Claim Your ERC

Claim Your ERC

You Can Still Claim Your Employee Retention Credit

You Can Still Claim Your Employee Retention Tax Credit


The COVID-19 pandemic is almost over and people are ready to leave it behind.
However, some things, specifically the offshoots of COVID-19, cannot be left for the books to tell; and for some, its aftermath will linger on for another couple of years.
One such thing that cannot be cast aside is the claiming of the Employee Retention Tax Credit (ERC) which was designed to provide employers with a refundable tax credit on qualified wages. It originated from the Coronavirus Aid, Relief, and Economic Security (CARES) Act and was terminated with the passage of the Infrastructure Investment and Jobs Act.

If you are an eligible business that paid qualified wages from March 13, 2020 to September 30, 2021 (December 31, 2021 for Recovery Startup Businesses) and you haven’t filed your claims yet, then here’s the good news:
You can retroactively file your claims within three years from the ERC program’s termination.

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Before you go on and file your claim, here’s a quick guide on the ERC.

Who Are Eligible to Claim?
The employers qualified for the program are determined by any of the following factors:

  1. Businesses that were fully or partially suspended or had to reduce hours due to government restrictions or order;
  2. Businesses that had significant decline in gross receipts.

What Are Qualified Wages?

Employee-Retention-Credit

Wages, including qualified health expenses, paid from March 13, 2020 until the termination of the ERC and that are subject to Federal Insurance Contributions Act (FICA) taxes are generally qualified wages with respect to the computation of the employee retention credit.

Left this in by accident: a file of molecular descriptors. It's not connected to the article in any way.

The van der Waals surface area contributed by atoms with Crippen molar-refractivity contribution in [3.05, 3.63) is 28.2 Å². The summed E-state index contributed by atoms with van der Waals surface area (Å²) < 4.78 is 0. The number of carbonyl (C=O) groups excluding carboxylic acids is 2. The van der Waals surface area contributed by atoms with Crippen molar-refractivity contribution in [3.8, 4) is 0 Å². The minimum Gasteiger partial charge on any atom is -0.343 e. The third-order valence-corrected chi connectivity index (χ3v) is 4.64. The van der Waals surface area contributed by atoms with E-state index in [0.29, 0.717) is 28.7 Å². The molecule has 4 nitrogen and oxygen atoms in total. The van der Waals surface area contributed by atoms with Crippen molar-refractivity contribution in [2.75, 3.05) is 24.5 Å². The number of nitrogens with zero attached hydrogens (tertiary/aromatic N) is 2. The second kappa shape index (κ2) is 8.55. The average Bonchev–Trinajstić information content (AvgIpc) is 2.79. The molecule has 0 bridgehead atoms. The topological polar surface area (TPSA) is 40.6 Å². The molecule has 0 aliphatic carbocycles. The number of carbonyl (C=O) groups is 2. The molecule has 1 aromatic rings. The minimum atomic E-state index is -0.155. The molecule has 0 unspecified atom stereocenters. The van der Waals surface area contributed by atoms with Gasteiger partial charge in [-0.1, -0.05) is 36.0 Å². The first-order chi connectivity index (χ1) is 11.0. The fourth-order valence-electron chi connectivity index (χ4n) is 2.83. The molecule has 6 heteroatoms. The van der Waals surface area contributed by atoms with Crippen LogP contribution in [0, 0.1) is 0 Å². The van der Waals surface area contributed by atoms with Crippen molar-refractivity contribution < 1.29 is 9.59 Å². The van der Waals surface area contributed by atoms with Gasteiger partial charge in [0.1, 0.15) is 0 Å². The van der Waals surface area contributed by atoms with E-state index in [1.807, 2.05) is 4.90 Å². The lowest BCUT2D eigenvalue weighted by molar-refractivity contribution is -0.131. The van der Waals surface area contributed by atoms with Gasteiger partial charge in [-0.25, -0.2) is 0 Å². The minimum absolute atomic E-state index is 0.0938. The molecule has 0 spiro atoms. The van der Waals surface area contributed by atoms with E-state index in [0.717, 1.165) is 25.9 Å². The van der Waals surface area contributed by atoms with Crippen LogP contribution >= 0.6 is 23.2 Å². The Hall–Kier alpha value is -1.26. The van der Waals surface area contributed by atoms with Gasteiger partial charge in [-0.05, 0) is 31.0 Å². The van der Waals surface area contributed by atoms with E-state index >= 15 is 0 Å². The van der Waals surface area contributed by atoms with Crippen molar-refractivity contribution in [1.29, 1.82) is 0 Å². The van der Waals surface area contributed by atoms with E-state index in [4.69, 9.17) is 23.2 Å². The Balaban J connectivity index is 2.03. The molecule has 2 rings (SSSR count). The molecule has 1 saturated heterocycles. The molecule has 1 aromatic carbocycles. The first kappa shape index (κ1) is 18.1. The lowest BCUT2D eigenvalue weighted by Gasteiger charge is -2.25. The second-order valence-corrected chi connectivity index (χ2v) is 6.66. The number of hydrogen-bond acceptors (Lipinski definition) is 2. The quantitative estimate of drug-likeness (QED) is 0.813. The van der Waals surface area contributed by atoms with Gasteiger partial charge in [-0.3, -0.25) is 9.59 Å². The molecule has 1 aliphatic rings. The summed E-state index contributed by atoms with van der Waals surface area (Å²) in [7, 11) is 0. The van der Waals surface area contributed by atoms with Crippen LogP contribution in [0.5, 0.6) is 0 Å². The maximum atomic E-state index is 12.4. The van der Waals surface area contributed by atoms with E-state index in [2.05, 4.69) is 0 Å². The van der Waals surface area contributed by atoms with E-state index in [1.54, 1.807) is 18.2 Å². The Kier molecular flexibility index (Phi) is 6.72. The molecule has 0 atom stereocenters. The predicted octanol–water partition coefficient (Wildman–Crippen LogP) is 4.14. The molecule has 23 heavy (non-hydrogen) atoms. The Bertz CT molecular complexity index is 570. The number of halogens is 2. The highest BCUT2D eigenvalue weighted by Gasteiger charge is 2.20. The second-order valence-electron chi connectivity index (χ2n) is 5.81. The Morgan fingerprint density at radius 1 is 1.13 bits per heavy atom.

As an exception, under IRS Notice 2021-49, the wages paid to employees with the following relationships to a majority owner of a business are not qualified:

  1. A child or a descendant of a child;
  2. A brother, sister, stepbrother, or stepsister;
  3. The father or mother, or an ancestor of either
  4. A stepfather or stepmother;
  5. A niece or nephew;
  6. An aunt or uncle;
  7. A son-in-law, daughter-in-law, father-in-law, mother-in-law, brother-in-law, or sister-in-law;
  8. An individual (other than a spouse) who, for the taxable year of the taxpayer, has the same principal place of abode as the taxpayer and is a member of the taxpayer’s household.

Wages are further qualified by the number of employees and other factors depending on the applicable law.
CARES Act
Employers with 100 or fewer full time employees
: All wages can be used when computing the employee retention credit, except for paid leaves in accordance with the Families First Coronavirus Response Act.
Employers with more than 100 full time employees: Employers under this category can only include the wages of employees that are not working due to the suspension of or decline in business, and does not cover any paid leaves given to employees in accordance with the company’s current policy.

Consolidated Appropriations Act of 2021

The Consolidated Appropriations Act increased the employee limit from 100 to 500 for purposes of determining qualified wages.